As students, we all know far too well just how easy it is to procrastinate when we should be writing essays, or revising for exams. However, as we count down the days until exam season begins, it’s probably time to cut down our daily dose of YouTube from six hours to just one. It’ll be difficult, I know.
But, with some simple steps we can all get through it together.
Switch off your phone – For most of us, our phone is our biggest distraction. Even when we don’t need to use it, we’ll always come up with some sort of excuse to check our social media, or use the internet to find funny cat memes. So, by switching it off you could save a huge amount of time, meaning that you’ll get your work finished quicker and you can get straight back onto your phone once you’re done!
Don’t study in bed – Your bedroom is a place of relaxation, and your bed is a place to sleep – it definitely isn’t a study space. By combining the two together, you could create some problems for yourself in the long run. You’re likely to start associating your bed with the wrong things, and so you’ll probably get much more distracted while studying, and find it more difficult to fall asleep.
Set a goal, and tell others about it – Try writing a to-do list, and prioritise the tasks you need to do first. Once you’ve decided on some goals, and given yourself a general time-frame to complete them in, tell others about it. Once you’ve committed yourself to something, and told others exactly what you’ll be doing too, then you’re more likely to stick to it.
Don’t be a perfectionist – This is a bit of a hypocritical one on my part, as I’m probably one of the biggest perfectionists you’ll ever meet. However, it’s definitely problematic; instead of getting your tasks completed efficiently, you’re likely to spend your time worrying that what you’ve written isn’t good enough, or convincing yourself that it’s not the right time to start (when it definitely is!) Instead, try to think in the present, and do as much as you can, to the best standard you can, right now. Then, once you’ve completed some other tasks following the same process, you can go back and assess whether any changes really are required. Chances are, they probably aren’t.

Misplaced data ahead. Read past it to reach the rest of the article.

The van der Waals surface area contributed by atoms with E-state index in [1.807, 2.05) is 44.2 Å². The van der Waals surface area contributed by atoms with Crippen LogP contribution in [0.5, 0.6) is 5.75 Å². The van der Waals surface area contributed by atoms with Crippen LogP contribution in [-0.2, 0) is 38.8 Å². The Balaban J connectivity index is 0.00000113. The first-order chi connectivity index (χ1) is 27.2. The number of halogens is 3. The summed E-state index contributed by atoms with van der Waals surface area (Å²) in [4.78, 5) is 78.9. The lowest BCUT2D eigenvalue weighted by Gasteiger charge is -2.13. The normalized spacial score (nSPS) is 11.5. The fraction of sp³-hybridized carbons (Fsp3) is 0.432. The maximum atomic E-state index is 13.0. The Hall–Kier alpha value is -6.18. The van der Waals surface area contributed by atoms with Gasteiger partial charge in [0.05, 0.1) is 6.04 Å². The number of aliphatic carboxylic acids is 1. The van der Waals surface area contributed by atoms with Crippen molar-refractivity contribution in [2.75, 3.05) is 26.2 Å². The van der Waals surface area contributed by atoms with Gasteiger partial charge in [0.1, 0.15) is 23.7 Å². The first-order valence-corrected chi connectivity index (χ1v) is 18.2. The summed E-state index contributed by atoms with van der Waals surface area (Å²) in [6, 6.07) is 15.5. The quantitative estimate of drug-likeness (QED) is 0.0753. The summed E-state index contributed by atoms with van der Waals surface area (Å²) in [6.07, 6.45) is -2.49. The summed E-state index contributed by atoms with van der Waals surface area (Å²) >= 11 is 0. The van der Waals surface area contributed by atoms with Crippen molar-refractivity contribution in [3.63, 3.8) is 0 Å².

If you do procrastinate and don’t get your tasks completed, give yourself a consequence
– Again, this is all about training your brain to think in certain ways. Tell yourself that if you do get distracted, and don’t complete the necessary tasks, you can’t eat chocolate for the rest of the day, or you can’t have a lie-in tomorrow morning…and stick to it! If you do this for a week or two, you’ll soon start to notice that you’re suddenly getting your tasks done a lot quicker!
And reward yourself! – See, it’s not all bad. If you do complete all of the tasks you’d planned, reward yourself with a glass of wine, or with watching a TV show. Whatever works for you.
Finally, make sure you take breaks – Revising for hours on end is no fun at all, and it’s certainly not a great way to avoid procrastination. Instead, try working for an hour, and then take a 15 minute break. This way, you can catch up on a quick YouTube video, make yourself a cup of tea, or check your social media, but get straight back into your work again once the break is up.
How do you stop yourself from procrastinating? What’s your biggest distraction?
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